Vying to succeed it are at least three major political alternatives:
  1. far-right nationalism,
  2. center-left reformism, and the
  3. progressive left (with the center-right representing the neoliberal failure).

And yet, with the exception of the progressive left, these alternatives remain beholden to some form of the ideology that has (or should have) expired.

The center-left, for example, represents neoliberalism with a human face. Its goal is to bring the policies of former US President Bill Clinton and former British Prime Minister Tony Blair into the twenty-first century, making only slight revisions to the prevailing modes of financialization and globalization. Meanwhile, the nationalist right disowns globalization, blaming migrants and foreigners for all of today’s problems. Yet as Donald Trump’s presidency has shown, it is no less committed – at least in its American variant – to tax cuts for the rich, deregulation, and shrinking or eliminating social programs.

By contrast, the third camp advocates what I call , which prescribes a radically different economic agenda, based on four priorities. The first is to

  1. restore the balance between markets, the state, and civil society. Slow economic growth, rising inequality, financial instability, and environmental degradation are problems born of the market, and thus cannot and will not be overcome by the market on its own. Governments have a duty to limit and shape markets through environmental, health, occupational-safety, and other types of regulation. It is also the government’s job to do what the market cannot or will not do, like actively investing in basic research, technology, education, and the health of its constituents.
  2. The second priority is to recognize that the “wealth of nations” is the result of  – learning about the world around us – and social organization that allows large groups of people to work together for the common good. Markets still have a crucial role to play in facilitating social cooperation, but they serve this purpose only if they are governed by the rule of law and subject to democratic checks. Otherwise, individuals can get rich by exploiting others, extracting wealth through rent-seeking rather than creating wealth through genuine ingenuity. Many of today’s wealthy took the exploitation route to get where they are. They have been well served by Trump’s policies, which have encouraged rent-seeking while destroying the underlying sources of wealth creation. Progressive capitalism seeks to do precisely the opposite.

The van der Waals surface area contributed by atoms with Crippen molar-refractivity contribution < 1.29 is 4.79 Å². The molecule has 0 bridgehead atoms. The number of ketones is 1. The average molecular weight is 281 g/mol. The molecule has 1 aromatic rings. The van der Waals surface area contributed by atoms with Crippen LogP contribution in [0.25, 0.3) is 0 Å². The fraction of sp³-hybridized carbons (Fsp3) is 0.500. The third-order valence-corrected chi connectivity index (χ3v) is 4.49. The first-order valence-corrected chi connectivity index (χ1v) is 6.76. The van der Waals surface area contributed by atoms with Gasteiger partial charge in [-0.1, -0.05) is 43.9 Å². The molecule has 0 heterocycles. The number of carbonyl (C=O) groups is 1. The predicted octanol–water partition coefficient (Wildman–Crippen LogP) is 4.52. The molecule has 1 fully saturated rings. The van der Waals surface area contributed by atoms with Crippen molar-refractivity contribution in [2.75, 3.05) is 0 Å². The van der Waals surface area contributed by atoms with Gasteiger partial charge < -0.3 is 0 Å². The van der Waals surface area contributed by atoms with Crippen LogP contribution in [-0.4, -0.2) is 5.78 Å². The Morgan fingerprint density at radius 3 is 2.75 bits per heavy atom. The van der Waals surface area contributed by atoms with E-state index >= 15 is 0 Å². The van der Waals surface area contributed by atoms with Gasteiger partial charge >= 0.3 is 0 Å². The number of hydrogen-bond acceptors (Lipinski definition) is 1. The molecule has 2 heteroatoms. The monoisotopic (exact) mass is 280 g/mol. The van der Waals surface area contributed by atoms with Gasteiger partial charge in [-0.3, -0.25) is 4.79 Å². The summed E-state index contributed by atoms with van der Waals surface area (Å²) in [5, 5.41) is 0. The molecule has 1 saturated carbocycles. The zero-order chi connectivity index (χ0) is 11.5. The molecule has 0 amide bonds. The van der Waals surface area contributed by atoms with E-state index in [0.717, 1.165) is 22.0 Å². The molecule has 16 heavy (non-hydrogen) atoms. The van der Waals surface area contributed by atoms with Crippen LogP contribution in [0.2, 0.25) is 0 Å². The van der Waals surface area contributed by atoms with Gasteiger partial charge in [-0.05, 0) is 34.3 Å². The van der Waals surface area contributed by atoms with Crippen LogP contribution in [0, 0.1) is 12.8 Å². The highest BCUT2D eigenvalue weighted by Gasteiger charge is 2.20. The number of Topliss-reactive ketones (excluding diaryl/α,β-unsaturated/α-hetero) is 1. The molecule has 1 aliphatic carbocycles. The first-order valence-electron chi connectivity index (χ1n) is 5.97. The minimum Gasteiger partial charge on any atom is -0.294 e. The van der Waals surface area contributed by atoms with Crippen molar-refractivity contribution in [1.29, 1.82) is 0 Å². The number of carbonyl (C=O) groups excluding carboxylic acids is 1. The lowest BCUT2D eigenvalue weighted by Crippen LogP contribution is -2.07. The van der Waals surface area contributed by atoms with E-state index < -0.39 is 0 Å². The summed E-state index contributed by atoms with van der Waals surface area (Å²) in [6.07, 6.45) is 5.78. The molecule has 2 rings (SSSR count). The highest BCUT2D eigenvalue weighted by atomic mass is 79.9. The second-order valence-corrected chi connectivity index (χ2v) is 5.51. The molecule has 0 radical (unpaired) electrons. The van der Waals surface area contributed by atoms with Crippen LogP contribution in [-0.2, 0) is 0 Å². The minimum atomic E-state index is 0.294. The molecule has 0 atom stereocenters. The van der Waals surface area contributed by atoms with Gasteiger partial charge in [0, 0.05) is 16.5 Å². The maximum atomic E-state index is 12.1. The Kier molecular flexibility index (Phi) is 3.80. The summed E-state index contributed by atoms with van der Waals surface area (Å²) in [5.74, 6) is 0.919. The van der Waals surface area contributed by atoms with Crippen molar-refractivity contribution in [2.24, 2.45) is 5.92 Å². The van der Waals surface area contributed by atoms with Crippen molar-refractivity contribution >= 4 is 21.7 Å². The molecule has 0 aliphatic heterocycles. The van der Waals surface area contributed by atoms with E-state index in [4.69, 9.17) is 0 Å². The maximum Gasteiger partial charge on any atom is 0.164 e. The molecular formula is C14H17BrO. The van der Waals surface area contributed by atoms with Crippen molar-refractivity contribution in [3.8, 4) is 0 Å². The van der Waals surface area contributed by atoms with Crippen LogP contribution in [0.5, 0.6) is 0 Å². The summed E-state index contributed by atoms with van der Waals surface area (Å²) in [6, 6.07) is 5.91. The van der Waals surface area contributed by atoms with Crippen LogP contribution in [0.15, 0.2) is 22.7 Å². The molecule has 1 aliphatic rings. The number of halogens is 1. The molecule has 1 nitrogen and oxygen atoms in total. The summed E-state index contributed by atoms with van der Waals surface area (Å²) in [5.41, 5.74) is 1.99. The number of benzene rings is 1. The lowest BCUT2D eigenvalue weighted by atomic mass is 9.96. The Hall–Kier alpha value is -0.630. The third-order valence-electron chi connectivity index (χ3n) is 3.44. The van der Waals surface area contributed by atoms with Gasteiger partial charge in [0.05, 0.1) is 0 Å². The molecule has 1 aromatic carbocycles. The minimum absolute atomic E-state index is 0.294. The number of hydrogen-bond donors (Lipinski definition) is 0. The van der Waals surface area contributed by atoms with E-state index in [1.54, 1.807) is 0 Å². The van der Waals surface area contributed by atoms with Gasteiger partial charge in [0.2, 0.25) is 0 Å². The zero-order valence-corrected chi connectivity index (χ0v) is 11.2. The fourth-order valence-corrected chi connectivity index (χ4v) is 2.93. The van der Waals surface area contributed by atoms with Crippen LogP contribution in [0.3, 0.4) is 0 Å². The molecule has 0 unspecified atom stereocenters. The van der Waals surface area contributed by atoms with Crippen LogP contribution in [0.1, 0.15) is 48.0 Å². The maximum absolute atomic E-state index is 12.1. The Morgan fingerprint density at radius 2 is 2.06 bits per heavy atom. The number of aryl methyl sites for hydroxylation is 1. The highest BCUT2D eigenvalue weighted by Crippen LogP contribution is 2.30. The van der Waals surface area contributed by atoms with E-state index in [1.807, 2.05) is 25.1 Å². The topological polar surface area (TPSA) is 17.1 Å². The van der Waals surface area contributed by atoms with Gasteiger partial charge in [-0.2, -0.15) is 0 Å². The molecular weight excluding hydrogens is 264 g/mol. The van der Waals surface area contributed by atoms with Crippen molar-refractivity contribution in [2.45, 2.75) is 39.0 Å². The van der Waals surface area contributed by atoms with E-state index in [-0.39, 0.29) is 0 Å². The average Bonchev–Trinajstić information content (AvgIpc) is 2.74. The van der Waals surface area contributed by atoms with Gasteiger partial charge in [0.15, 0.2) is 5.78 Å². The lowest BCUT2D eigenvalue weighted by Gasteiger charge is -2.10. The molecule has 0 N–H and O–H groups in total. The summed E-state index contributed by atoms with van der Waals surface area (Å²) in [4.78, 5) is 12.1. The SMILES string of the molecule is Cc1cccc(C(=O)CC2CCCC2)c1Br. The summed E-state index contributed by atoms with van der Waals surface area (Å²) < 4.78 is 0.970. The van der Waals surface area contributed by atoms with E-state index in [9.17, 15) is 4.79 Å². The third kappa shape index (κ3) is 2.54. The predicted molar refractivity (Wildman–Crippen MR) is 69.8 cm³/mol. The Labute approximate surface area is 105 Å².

3. This brings us to the third priority: addressing the growing problem of concentrated . By exploiting information advantages, buying up potential competitors, and creating entry barriers, dominant firms are able to engage in large-scale rent-seeking to the detriment of everyone else. The rise in corporate market power, combined with the decline in workers’ bargaining power, goes a long way toward explaining why inequality is so high and growth so tepid. Unless government takes a more active role than neoliberalism prescribes, these problems will likely become much worse, owing to advances in robotization and artificial intelligence.
  4. The fourth key item on the progressive agenda is to sever the link between economic power and political influence. Economic power and political influence are mutually reinforcing and self-perpetuating, especially where, as in the US, wealthy individuals and corporations may spend without limit in elections. As the US moves ever closer to a fundamentally undemocratic system of “one dollar, one vote,” the system of checks and balances so necessary for democracy likely cannot hold: nothing will be able to constrain the power of the wealthy. This is not just a moral and political problem: economies with less inequality actually perform better. Progressive-capitalist reforms thus have to begin by curtailing the influence of money in politics and reducing wealth inequality.3

There is no magic bullet that can reverse the damage done by decades of neoliberalism. But a comprehensive agenda along the lines sketched above absolutely can. Much will depend on whether reformers are as resolute in combating problems like excessive market power and inequality as the private sector is in creating them.

A comprehensive agenda must focus on education, research, and the other true sources of wealth. It must protect the environment and fight climate change with the same vigilance as the Green New Dealers in the US and Extinction Rebellion in the United Kingdom. And it must provide public programs to ensure that no citizen is denied the basic requisites of a decent life. These include economic security, access to work and a living wage, health care and adequate housing, a secure retirement, and a quality education for one’s children.

This agenda is eminently affordable; in fact, we cannot afford not to enact it. The alternatives offered by nationalists and neoliberals would guarantee more stagnation, inequality, environmental degradation, and political acrimony, potentially leading to outcomes we do not even want to imagine.

Progressive capitalism is not an oxymoron. Rather, it is the most viable and vibrant alternative to an ideology that has clearly failed. As such, it represents the best chance we have of escaping our current economic and political malaise.